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N2 - Background The association between black race and worse outcomes in operable breast cancer reported in previous studies has been attributed to a higher incidence of more aggressive triple-negative disease, disparities in care, and comorbidities. We evaluated associations between black race and outcomes, by tumor hormone receptor and HER2 expression, in patients who were treated with contemporary adjuvant therapy. Methods The effect of black race on disease-free and overall survival was evaluated using Cox proportional hazards models adjusted for multiple covariates in a clinical trial population that was treated with anthracycline-and taxane-containing chemotherapy. Categorical variables were compared using the Fisher exact test. All P values are two-sided. Results Of 4817 eligible patients, 405 (8.4%) were black. Compared with nonblack patients, black patients had a higher rate of triple-negative disease (31.9% vs 17.2%; P <.001) and a higher body mass index (median: 31.7 vs 27.4 kg/m 2; P <.001). Black race was statistically significantly associated with worse disease-free survival (5-year disease-free survival, black vs nonblack: 76.7% vs 84.5%; hazard ratio of recurrence or death = 1.58, 95% confidence interval = 1.19 to 2.10, P = .0015) and overall survival (5-year overall survival, black vs nonblack: 87.6% vs 91.9%; hazard ratio of death = 1.49, 95% confidence interval = 1.05 to 2.12, P = .025) in patients with hormone receptor-positive HER2-negative disease but not in patients with triple-negative or HER2-positive disease. In a model that included black race, hormone receptor-positive HER2-negative disease vs other subtypes, and their interaction, the interaction term was statistically significant for disease-free survival (P = .027) but not for overall survival (P = .086). Conclusion Factors other than disparities in care or aggressive disease contribute to increased recurrence in black women with hormone receptor-positive breast cancer.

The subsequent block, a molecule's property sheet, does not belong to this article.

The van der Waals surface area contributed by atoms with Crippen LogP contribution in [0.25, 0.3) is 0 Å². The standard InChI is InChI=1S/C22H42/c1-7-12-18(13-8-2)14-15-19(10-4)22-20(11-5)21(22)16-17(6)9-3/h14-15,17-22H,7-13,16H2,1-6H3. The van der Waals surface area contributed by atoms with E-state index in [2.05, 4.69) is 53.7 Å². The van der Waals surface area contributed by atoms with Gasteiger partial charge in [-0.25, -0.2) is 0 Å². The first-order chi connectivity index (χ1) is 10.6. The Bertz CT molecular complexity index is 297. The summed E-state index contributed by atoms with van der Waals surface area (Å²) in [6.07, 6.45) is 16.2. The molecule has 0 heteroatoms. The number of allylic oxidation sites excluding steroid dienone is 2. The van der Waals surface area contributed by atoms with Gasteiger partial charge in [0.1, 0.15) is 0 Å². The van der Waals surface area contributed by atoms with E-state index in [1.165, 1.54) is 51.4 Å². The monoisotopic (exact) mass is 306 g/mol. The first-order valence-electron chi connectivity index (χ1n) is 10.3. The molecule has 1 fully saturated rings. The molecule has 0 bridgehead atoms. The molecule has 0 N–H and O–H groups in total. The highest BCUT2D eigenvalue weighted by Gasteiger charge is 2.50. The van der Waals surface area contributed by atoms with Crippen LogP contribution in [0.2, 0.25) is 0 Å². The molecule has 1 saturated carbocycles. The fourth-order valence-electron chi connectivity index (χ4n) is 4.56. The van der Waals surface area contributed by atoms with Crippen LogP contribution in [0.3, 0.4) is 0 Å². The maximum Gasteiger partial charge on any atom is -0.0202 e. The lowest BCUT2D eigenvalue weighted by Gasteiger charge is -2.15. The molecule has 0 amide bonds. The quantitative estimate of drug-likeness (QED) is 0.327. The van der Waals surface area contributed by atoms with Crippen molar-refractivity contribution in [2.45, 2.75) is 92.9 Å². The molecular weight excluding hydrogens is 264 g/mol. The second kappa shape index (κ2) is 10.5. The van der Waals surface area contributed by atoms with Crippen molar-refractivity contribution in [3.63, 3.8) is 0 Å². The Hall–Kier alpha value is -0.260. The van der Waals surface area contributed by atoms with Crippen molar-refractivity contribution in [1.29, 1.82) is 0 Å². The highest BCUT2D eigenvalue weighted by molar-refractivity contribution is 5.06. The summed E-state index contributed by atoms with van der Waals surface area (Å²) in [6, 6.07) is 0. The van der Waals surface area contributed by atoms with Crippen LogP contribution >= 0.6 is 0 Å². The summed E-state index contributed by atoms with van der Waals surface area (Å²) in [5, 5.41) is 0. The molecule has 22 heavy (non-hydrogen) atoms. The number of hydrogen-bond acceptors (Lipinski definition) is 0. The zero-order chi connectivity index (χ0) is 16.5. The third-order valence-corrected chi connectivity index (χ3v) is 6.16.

AB - Background The association between black race and worse outcomes in operable breast cancer reported in previous studies has been attributed to a higher incidence of more aggressive triple-negative disease, disparities in care, and comorbidities. We evaluated associations between black race and outcomes, by tumor hormone receptor and HER2 expression, in patients who were treated with contemporary adjuvant therapy. Methods The effect of black race on disease-free and overall survival was evaluated using Cox proportional hazards models adjusted for multiple covariates in a clinical trial population that was treated with anthracycline-and taxane-containing chemotherapy. Categorical variables were compared using the Fisher exact test. All P values are two-sided. Results Of 4817 eligible patients, 405 (8.4%) were black. Compared with nonblack patients, black patients had a higher rate of triple-negative disease (31.9% vs 17.2%; P <.001) and a higher body mass index (median: 31.7 vs 27.4 kg/m 2; P <.001). Black race was statistically significantly associated with worse disease-free survival (5-year disease-free survival, black vs nonblack: 76.7% vs 84.5%; hazard ratio of recurrence or death = 1.58, 95% confidence interval = 1.19 to 2.10, P = .0015) and overall survival (5-year overall survival, black vs nonblack: 87.6% vs 91.9%; hazard ratio of death = 1.49, 95% confidence interval = 1.05 to 2.12, P = .025) in patients with hormone receptor-positive HER2-negative disease but not in patients with triple-negative or HER2-positive disease. In a model that included black race, hormone receptor-positive HER2-negative disease vs other subtypes, and their interaction, the interaction term was statistically significant for disease-free survival (P = .027) but not for overall survival (P = .086). Conclusion Factors other than disparities in care or aggressive disease contribute to increased recurrence in black women with hormone receptor-positive breast cancer.